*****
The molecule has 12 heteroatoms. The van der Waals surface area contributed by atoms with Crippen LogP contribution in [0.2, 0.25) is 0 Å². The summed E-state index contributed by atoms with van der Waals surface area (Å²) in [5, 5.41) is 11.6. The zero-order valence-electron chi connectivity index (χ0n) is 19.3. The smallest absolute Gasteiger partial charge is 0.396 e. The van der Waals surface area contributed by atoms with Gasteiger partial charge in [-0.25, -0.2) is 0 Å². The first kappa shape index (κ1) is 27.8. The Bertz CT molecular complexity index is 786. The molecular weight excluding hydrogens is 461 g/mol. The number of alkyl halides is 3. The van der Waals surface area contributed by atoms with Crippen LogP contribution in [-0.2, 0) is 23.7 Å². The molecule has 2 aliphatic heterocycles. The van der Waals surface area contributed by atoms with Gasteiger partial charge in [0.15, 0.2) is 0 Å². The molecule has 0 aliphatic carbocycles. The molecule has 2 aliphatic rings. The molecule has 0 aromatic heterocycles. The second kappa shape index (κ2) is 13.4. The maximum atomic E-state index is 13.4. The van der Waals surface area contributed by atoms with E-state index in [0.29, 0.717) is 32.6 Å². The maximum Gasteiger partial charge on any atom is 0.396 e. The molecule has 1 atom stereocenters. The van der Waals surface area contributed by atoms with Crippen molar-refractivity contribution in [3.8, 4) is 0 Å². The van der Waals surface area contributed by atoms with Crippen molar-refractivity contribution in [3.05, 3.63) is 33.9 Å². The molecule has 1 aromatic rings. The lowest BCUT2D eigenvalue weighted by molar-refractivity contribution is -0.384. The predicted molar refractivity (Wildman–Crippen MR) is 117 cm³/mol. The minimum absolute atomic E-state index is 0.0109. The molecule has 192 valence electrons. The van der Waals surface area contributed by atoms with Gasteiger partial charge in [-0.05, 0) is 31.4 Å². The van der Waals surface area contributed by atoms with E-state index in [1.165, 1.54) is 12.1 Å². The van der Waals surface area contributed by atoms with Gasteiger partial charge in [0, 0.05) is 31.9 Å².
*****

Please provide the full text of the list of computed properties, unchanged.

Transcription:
The molecule has 12 heteroatoms. The van der Waals surface area contributed by atoms with Crippen LogP contribution in [0.2, 0.25) is 0 Å². The summed E-state index contributed by atoms with van der Waals surface area (Å²) in [5, 5.41) is 11.6. The zero-order valence-electron chi connectivity index (χ0n) is 19.3. The smallest absolute Gasteiger partial charge is 0.396 e. The van der Waals surface area contributed by atoms with Gasteiger partial charge in [-0.25, -0.2) is 0 Å². The first kappa shape index (κ1) is 27.8. The Bertz CT molecular complexity index is 786. The molecular weight excluding hydrogens is 461 g/mol. The number of alkyl halides is 3. The van der Waals surface area contributed by atoms with Crippen LogP contribution in [-0.2, 0) is 23.7 Å². The molecule has 2 aliphatic heterocycles. The van der Waals surface area contributed by atoms with Gasteiger partial charge in [0.15, 0.2) is 0 Å². The molecule has 0 aliphatic carbocycles. The molecule has 2 aliphatic rings. The molecule has 0 aromatic heterocycles. The second kappa shape index (κ2) is 13.4. The maximum atomic E-state index is 13.4. The van der Waals surface area contributed by atoms with E-state index in [0.29, 0.717) is 32.6 Å². The maximum Gasteiger partial charge on any atom is 0.396 e. The molecule has 1 atom stereocenters. The van der Waals surface area contributed by atoms with Crippen molar-refractivity contribution in [3.8, 4) is 0 Å². The van der Waals surface area contributed by atoms with Crippen molar-refractivity contribution in [3.05, 3.63) is 33.9 Å². The molecule has 1 aromatic rings. The lowest BCUT2D eigenvalue weighted by molar-refractivity contribution is -0.384. The predicted molar refractivity (Wildman–Crippen MR) is 117 cm³/mol. The minimum absolute atomic E-state index is 0.0109. The molecule has 192 valence electrons. The van der Waals surface area contributed by atoms with Gasteiger partial charge in [-0.05, 0) is 31.4 Å². The van der Waals surface area contributed by atoms with E-state index in [1.165, 1.54) is 12.1 Å². The van der Waals surface area contributed by atoms with Gasteiger partial charge in [0, 0.05) is 31.9 Å².